The reputed international journal ‘Managing Intellectual Property’ (“MIP”), has published its 13th list of 50 most influential people in IPR for 2014-15. The list includes some celebrated names such as Jack Ma, Founder and Chairperson, Alibaba, Justice Clarence Thomas, US Supreme Court, John Berard, CEO, Vox Populi, Franics Gurry, Director General WIPO, Michelle Lee, Director, USPTO, Benoit Battistelli, President, EPO and The Turtles (a music band).
Three Indian’s who made it to this year’s list are Justice Gautam Patel of the Bombay High Court, Justice Prabha Sridevan, former judge of the Madras High Court and former Chairperson, IPAB and Prof Shamnad Basheer, Founder of the blog, SpicyIP. All three of them have contributed to India’s IP discourse in significant ways.
Mr Justice G. S. Patel Justice Gautam Shirish Patel is known for his strong lucid judgments and literary flair. He has rendered some of the well-known verdicts in Crayon TM war and ‘Café Madras’ cases. He was born in Mumbai and graduated from St. Xavier's College and Government Law College. He has diversified practice in commercial, corporate and civil litigations. During his days of practice he has also appeared in a large number of environmental public interest litigations including those relating to the Sanjay Gandhi National Park, protection of mangroves, town and country planning issues, Melghat National Park, the Mill Lands, protection of open spaces, etc. He has contributed articles and reviews to the Economic & Political Weekly, Time Out Mumbai, the Mumbai Reader, etc.
Justice Prabha Sridevan was the Chairperson of Intellectual Property Appelllate Board from 2011-’13. She was born in Chennai. She is noted for her integrity and courage to criticize government’s apathy towards the tribunal. After her retirement, she also spoke against the lack of independence of IPAB . Most notably, it was her judgment at the IPAB that validated the IPO ruling on India’s first compulsory license in Bayer vs Nexavar. She is also very passionate about Geographical Indications. The Yahoo patent, the Nexavar compulsory licence , the Thalappakatti Biriyani trademark are among the cases decided by her. She has pointed to the need for greater understanding and appreciation of the role ascribed to Geographical Indications. She is also extensively involved with various social and legal issues outside of IP and is a very strong opponent to the death penalty. She also headed the IP Think Tank which was assigned the task of framing the National IPR Policy.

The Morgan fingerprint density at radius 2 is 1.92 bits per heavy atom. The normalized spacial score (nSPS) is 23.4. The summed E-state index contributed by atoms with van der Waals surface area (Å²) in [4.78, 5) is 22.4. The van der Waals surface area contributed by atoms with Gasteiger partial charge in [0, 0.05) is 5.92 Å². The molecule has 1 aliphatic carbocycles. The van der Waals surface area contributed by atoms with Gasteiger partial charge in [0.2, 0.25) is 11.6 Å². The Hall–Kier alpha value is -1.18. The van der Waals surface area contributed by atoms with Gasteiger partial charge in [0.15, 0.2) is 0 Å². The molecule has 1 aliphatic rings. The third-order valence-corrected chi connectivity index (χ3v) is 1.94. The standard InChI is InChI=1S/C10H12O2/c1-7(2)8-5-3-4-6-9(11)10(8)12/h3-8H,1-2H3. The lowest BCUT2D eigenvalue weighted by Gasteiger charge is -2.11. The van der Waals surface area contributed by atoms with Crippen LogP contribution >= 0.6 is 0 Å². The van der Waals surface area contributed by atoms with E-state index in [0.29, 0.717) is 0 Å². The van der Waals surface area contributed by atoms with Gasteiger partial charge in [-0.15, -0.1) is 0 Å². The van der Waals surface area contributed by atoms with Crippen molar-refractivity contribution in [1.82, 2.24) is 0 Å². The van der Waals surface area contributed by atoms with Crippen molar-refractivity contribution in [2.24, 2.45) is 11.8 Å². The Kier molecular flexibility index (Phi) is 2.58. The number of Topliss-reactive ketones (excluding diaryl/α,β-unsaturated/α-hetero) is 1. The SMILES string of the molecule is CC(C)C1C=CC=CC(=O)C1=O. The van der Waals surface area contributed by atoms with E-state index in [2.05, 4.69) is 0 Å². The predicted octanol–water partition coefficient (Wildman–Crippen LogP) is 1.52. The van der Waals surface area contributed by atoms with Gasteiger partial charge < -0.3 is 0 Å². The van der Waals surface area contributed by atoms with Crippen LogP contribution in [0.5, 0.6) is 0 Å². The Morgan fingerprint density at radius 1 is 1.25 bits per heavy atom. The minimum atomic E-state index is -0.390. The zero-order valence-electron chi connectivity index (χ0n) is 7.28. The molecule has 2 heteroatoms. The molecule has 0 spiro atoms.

Prof. Basheer, has been involved with Indian IP for more than 15 years. He founded the blog Spicy IP in 2005 as a way of democratizing the discussion around intellectual property issues and to foster more transparency in Indian IP. Prof Basheer also assisted the Hon’ble Supreme Court in one of India’s most path-breaking IP case, Novartis v. Union of India [(2013) 6 SCC 1] as an intervener-cum-amicus. In this landmark judgment, SC rejected the patent plea for Glivec (an anti-cancer drug) and relied pertinently on his interpretation of section 3(d). Recently, the Madras High Court handed him a huge victory in his PIL challenging the constitutionality of IPAB alleging that the IPAB has failed miserably on resolving IP disputes in a speedier manner and reducing the pendency at the High Courts which were the two main purposes of its constitution. In another PIL filed by him Prof Basheer advocated that the Right to Information Act, 2005 ought to trump all other legislation such as the Patents Act when it came to information dispensation.
Interestingly, the MIP Top 50 list also includes the prominent pop-star Taylor Swift. MIP noted that Swift has had a knack of causing waves for various moves in intellectual property and received a lot of attention for applying to register various trade marks related to her hit album 1989, such as “Party Like It’s 1989” and “This Sick Beat”.
Managing IP’s list is compiled annually by its editorial team. It recognizes individuals who are shaping IP law, policy and business throughout the world and includes the legislators, judges, business leaders, lobbyists and educators. It does not however include lawyers in private practice.